- How does their due diligence process work to select investments?
- How do they typically communicate with clients, and how often?
- How much are they willing to educate you on your plan? Will they bring you up to speed on all the details or will they plan to hum along with details and only touch base with you if you inquire?
- How do they get paid? Look for a fee-only advisory firm.
As you’re discussing your thoughts and plans, you’ll be able to get a feel for their personality and if they’d be a good fit to work with you.
Understand the Components
A financial plan will pull together details of your existing finances including cash flow needs, existing investments, tax brackets and strategy, retirement accounts, existing benefits from an employer, and any estate planning needs you have.
As you work through the details of a financial plan, you’ll discuss many facets: who are the beneficiaries on your accounts and investments; what level of risk will you need/are you comfortable with; what your responsibilities will look like in retirement. Women’s finances should be built around your goals and your future.
Planning can get very down in the weeds, considering everything from when to take social security (you can take it at an earlier age and have it discounted for life, or wait until later while still avoiding penalties), understanding taxes both before and during retirement, understanding how recent regulatory changes might apply to your plan, and learning how Medicare benefits are based – off of your current earnings. You’ll likely cover what can and should be included in a will, but also how you can protect assets that fall outside of a will, such as a retirement account.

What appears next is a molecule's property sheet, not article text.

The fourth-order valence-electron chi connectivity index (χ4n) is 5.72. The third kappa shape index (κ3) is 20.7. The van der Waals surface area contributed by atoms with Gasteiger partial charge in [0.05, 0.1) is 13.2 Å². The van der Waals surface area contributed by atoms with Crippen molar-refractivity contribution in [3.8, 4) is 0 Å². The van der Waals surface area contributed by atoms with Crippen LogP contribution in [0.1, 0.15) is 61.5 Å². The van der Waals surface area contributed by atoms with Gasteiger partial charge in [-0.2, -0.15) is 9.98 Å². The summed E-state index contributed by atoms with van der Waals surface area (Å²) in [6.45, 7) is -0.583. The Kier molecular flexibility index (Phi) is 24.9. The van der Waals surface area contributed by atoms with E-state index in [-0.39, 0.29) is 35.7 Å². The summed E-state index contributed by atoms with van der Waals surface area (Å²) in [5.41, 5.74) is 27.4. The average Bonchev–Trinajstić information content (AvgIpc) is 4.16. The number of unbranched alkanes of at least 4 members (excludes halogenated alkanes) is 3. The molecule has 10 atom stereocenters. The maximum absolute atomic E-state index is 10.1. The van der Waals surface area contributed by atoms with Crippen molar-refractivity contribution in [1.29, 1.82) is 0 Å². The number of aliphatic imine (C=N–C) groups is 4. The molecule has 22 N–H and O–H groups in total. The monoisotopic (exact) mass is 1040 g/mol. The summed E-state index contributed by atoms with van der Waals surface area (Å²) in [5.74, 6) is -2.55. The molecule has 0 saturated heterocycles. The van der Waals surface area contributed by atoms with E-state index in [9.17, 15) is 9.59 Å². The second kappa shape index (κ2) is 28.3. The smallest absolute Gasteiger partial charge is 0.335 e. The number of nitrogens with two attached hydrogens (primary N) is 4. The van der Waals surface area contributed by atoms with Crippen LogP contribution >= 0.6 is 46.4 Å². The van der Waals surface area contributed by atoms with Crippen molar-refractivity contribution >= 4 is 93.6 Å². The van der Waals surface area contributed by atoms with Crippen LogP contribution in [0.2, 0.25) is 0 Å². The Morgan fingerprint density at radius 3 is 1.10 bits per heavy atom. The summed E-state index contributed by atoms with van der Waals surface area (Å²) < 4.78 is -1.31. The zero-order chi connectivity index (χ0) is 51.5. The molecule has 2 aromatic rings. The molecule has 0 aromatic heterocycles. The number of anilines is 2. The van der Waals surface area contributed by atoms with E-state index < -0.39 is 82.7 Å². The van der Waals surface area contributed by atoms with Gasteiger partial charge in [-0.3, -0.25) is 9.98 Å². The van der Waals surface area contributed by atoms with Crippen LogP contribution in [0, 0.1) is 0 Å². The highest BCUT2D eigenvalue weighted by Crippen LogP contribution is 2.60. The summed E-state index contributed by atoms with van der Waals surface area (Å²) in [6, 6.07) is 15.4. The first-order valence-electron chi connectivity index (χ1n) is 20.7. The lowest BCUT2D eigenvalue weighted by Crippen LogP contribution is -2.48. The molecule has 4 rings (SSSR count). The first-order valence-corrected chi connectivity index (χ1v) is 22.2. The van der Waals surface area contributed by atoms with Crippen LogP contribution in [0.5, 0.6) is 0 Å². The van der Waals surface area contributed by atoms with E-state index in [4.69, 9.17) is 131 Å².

When planning for the future, investing is often a major component. Understanding types of investments and what type of risk they entail will be helpful, and a quality financial advisor will discuss with you everything from fixed-income (bond) investments to equity (market) investments, as well as different quality equities and the balance of risk and return. The old adage of bigger risk bigger return may not always be true, and your investments should match your long-term strategy and risk tolerance.
Once a financial plan is laid out, your financial planner and wealth advisor will monitor the plan and how your life changes may trigger adjustments to the plan. It’s good to do at least a yearly checkup on your finances, and keep a lookout for ways you can be maximizing your strategy, whether it’s using a SEP or Simple IRA as a small business owner to minimize taxes or increasing your 401(k) contributions. Re-aligning as the markets shift is key.
Women are shrewd, manage money with sophisticated acumen, and are passionate about keeping our finances steady. The next step to help you protect your and your family’s future is to create a financial plan, which not only will likely help women’s finances reach their goals but also relieve anxiety you may feel about the future. Especially during the uncertain times we’re living through, starting a conversation with a financial planner may help you better position yourself for future market volatility and life changes.